Systems do not have brains: the hidden long term costs of user fees
In 1980s, user fees for health care were introduced without supporting scientific evidence. Thirty years later universal health care is advocated without scientific research of the situation. As a result, unofficial user fees are today worsening gender and health inequality.
The world’s premier global health journal, The Lancet, recently released a special collection of papers exploring the social, political, and economic issues around the global movement towards universal health coverage – an idea whose time appears to have come, or perhaps returned. There were some raised eyebrows, however, over the name of the man who led the Lancet series. It was David de Ferranti, now president of the Results for Development Institute but in the 1980s, a staff member of the World Bank and one of the chief proponents of the introduction of user fees for health care in developing countries.
User fees for health care not only decrease utilization of health services, but also results in delayed presentation for care, incomplete or inadequate care, compromised food security and household financial security, and reduced agency for women in health care decision making. The effects of user fees are amplified by conditions of poverty, as well as gender and health inequality; user fees in turn reinforced the inequalities created by those very conditions.
Even though user fees may now officially be abolished in many developing countries the concept has entered the weak health care systems as a virus. All over Africa and Asia poor patients are now instead faced with unofficial user fees for HIV lab tests and drugs, and tuberculosis treatment. Poor pregnant women are asked to pay unofficial fees if they want an assisted delivery, and even more if they want medications, a bed, a cesarean section or a kit for cleaning the umbilical cord. And user fees are a poverty booster: the poorer a TB patient is, the more they are likely to be presented with an unofficial, illegal user fee for their treatment. User fees may well turn out to be the biggest single risk factor for child mortality in Sub Saharan Africa – but no one dares to do this unpleasant calculation.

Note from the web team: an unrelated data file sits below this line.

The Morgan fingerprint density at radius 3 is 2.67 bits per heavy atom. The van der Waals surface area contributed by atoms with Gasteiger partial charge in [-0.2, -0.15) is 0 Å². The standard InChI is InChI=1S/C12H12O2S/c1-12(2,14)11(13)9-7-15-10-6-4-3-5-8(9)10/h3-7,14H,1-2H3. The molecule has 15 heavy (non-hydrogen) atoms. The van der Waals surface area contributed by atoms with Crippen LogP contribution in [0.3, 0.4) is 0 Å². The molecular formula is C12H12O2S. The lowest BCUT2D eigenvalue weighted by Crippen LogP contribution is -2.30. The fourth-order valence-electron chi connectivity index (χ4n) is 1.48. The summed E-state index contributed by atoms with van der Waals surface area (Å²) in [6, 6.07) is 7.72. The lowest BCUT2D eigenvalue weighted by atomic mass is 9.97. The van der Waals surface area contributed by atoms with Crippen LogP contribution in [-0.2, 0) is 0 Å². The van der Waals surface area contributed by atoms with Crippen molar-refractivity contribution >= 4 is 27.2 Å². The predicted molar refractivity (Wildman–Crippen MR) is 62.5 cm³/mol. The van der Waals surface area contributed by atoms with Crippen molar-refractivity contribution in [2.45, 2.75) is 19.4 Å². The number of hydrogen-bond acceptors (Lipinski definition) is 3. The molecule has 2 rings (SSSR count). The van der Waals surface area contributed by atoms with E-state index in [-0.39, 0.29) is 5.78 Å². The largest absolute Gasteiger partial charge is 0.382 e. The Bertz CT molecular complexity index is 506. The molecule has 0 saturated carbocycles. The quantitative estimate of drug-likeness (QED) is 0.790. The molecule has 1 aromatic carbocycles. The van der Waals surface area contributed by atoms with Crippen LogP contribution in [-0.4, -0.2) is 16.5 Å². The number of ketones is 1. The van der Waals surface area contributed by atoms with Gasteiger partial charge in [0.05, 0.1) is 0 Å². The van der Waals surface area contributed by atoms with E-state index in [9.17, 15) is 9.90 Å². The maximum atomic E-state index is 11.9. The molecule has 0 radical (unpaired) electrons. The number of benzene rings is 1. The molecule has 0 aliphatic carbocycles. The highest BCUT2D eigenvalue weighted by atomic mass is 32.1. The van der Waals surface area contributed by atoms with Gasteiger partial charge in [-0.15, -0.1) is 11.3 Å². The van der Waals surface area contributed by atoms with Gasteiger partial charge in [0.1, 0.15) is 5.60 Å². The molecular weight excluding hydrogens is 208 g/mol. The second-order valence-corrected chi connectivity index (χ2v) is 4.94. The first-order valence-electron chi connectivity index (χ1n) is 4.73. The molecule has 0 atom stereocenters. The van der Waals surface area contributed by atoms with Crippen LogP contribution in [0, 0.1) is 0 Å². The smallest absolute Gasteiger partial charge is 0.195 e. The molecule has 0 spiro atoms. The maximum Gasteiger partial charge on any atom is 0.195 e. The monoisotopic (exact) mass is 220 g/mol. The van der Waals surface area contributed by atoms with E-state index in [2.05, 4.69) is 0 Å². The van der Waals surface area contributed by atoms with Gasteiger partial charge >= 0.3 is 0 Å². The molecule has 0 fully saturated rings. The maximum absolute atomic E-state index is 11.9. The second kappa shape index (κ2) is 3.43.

The same international institutions that in the 1980s without any scientific evidence introduced user fees to the defenseless fragile health care systems in Africa now 30 years later advocate their abolishment. The problem is that just as they didn’t do their homework when they introduced the concept in the 1980s they are promoting the idea of Universal Health Coverage without any idea of the long term hidden consequences of user fees and how this will tamper with their latest fashion in health. Systems do not have brains. That is why we need the Global Health Minders: a think network that can act as a surrogate brain for the international global health community by suggesting and supporting a more sustainable way for global health based on experience, evidence and a broader, more long term view on health effects of proposed interventions.